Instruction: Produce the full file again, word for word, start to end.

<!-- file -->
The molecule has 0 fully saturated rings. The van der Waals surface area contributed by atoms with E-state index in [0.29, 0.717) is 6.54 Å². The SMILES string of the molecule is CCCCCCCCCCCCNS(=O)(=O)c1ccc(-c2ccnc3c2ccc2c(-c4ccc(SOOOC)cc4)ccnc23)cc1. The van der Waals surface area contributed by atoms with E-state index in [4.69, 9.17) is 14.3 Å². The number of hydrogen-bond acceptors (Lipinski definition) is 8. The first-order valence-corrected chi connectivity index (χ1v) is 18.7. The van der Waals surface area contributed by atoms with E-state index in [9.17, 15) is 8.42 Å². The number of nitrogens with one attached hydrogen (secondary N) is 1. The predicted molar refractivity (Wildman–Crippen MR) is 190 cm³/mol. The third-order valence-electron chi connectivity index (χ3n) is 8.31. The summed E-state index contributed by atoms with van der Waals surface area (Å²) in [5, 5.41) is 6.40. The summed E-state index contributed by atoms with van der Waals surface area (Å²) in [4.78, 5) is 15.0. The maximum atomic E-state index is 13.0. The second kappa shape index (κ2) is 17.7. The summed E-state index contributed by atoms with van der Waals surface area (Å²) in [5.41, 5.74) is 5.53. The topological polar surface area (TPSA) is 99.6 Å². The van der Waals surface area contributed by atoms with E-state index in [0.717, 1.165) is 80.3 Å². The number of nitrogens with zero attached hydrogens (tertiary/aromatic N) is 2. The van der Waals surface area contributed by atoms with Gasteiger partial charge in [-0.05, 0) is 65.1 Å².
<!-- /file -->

The molecule has 0 fully saturated rings. The van der Waals surface area contributed by atoms with E-state index in [0.29, 0.717) is 6.54 Å². The SMILES string of the molecule is CCCCCCCCCCCCNS(=O)(=O)c1ccc(-c2ccnc3c2ccc2c(-c4ccc(SOOOC)cc4)ccnc23)cc1. The van der Waals surface area contributed by atoms with E-state index in [4.69, 9.17) is 14.3 Å². The number of hydrogen-bond acceptors (Lipinski definition) is 8. The first-order valence-corrected chi connectivity index (χ1v) is 18.7. The van der Waals surface area contributed by atoms with E-state index in [9.17, 15) is 8.42 Å². The number of nitrogens with one attached hydrogen (secondary N) is 1. The predicted molar refractivity (Wildman–Crippen MR) is 190 cm³/mol. The third-order valence-electron chi connectivity index (χ3n) is 8.31. The summed E-state index contributed by atoms with van der Waals surface area (Å²) in [5, 5.41) is 6.40. The summed E-state index contributed by atoms with van der Waals surface area (Å²) in [4.78, 5) is 15.0. The maximum atomic E-state index is 13.0. The second kappa shape index (κ2) is 17.7. The summed E-state index contributed by atoms with van der Waals surface area (Å²) in [5.41, 5.74) is 5.53. The topological polar surface area (TPSA) is 99.6 Å². The van der Waals surface area contributed by atoms with E-state index in [0.717, 1.165) is 80.3 Å². The number of nitrogens with zero attached hydrogens (tertiary/aromatic N) is 2. The van der Waals surface area contributed by atoms with Gasteiger partial charge in [-0.05, 0) is 65.1 Å².